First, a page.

Purchasing a home is a major financial and life-altering decision, so taking the necessary steps to prepare for a home purchase is critical. As a matter of fact, the home-buying process begins before you even speak with a realtor or apply for mortgage pre-approval. Most people start the process years before they buy a home, and there's a good reason for that. The earlier you start planning for it, the easier and less expensive the process of buying a house will be.
If you're planning to buy a home soon, you've probably already saved some money. Next, you should determine the amount of your down payment. You may benefit from putting down a larger deposit in competitive housing markets, but it doesn't always have to be 20% or higher. Some people may choose to make smaller down payments as low as 5%, however, those loans may require borrowers to pay mortgage insurance, which raises the monthly payment. Buyers may also qualify for specific programs, such as those available to first-time home buyers which can help reduce costs.
You should not leave mortgage shopping until the last minute and risk losing your dream home to another bidder who already had financing in place. When purchasing your first home, mortgage pre-approval is a free and non-binding process that establishes you as a serious, qualified buyer.
Most prospective home buyers prioritize saving for a down payment. But setting aside money for unexpected home repairs and other emergencies is equally essential. No landlord will step in if your home requires maintenance or repair once you become a homeowner.
Consider getting pre-approved for a mortgage to determine how much you can afford. But when you do, keep in mind that the lender primarily uses math to determine the loan amount and does not account for your comfort or preferences. Even if the lender says you can borrow more, make sure the amount you intend to borrow is something you feel comfortable with.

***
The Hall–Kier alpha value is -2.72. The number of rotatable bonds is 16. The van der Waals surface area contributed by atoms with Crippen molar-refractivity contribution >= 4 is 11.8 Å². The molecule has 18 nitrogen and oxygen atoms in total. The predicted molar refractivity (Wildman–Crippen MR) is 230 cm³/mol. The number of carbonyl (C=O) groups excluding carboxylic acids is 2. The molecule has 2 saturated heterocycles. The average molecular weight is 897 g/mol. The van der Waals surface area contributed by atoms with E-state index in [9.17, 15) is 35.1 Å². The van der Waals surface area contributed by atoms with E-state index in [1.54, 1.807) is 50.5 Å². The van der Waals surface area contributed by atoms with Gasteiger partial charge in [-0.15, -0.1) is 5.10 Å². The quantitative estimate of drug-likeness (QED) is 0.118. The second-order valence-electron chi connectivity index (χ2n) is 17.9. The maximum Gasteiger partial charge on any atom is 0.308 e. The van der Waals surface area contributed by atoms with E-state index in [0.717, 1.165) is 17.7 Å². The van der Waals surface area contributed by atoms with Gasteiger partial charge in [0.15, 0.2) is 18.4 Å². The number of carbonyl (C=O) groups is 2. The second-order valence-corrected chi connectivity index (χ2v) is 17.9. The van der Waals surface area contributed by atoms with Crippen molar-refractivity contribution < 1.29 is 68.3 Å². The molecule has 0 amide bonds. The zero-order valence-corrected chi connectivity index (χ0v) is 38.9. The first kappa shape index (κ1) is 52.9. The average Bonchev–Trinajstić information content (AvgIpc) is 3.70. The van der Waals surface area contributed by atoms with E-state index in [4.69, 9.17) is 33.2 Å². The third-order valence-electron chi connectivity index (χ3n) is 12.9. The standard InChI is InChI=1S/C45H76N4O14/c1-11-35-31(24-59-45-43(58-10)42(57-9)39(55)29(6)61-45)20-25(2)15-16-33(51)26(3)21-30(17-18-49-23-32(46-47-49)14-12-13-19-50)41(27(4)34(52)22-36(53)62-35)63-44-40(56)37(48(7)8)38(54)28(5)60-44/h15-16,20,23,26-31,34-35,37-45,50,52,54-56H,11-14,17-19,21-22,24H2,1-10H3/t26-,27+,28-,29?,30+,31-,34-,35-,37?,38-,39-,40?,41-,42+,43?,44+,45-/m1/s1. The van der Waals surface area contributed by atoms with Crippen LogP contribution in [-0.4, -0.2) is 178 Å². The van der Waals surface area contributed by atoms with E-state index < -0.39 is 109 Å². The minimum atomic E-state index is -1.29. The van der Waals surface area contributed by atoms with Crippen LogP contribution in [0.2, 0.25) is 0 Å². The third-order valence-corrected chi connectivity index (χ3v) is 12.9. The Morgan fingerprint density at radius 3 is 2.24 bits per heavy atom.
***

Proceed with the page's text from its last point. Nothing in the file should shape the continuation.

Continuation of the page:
If you're getting close to making an offer on a house, start gathering the documents you'll need to verify your finances on the mortgage application. These may include paystubs, bank statements, and copies of your last two tax returns if you have freelance or self-employment income.
Before applying for a mortgage, ensure a good income-to-debt ratio. Creditors generally prefer your debt, including the future mortgage, not to take up one-third of your gross income. According to the Canada Mortgage and Housing Corporation, a maximum debt-to-income ratio, or Gross Debt Service Ratio (GDS), of 39 percent is required to get a qualified mortgage.
To improve your GDS ratio, pay off as much debt as possible before applying for a mortgage. It will also improve your credit score; higher credit scores will help you secure a low-interest rate mortgage. Although you don't have to be debt-free to buy a house, having less debt can increase your purchasing power.
Work towards paying off your credit card debt so that your credit utilization is 30% or less. The most straightforward way to keep your credit utilization under control is to pay off your credit card balances in full each month. Alternatively, you can ask for a credit limit increase, improving your credit utilization as long as your balance does not rise simultaneously.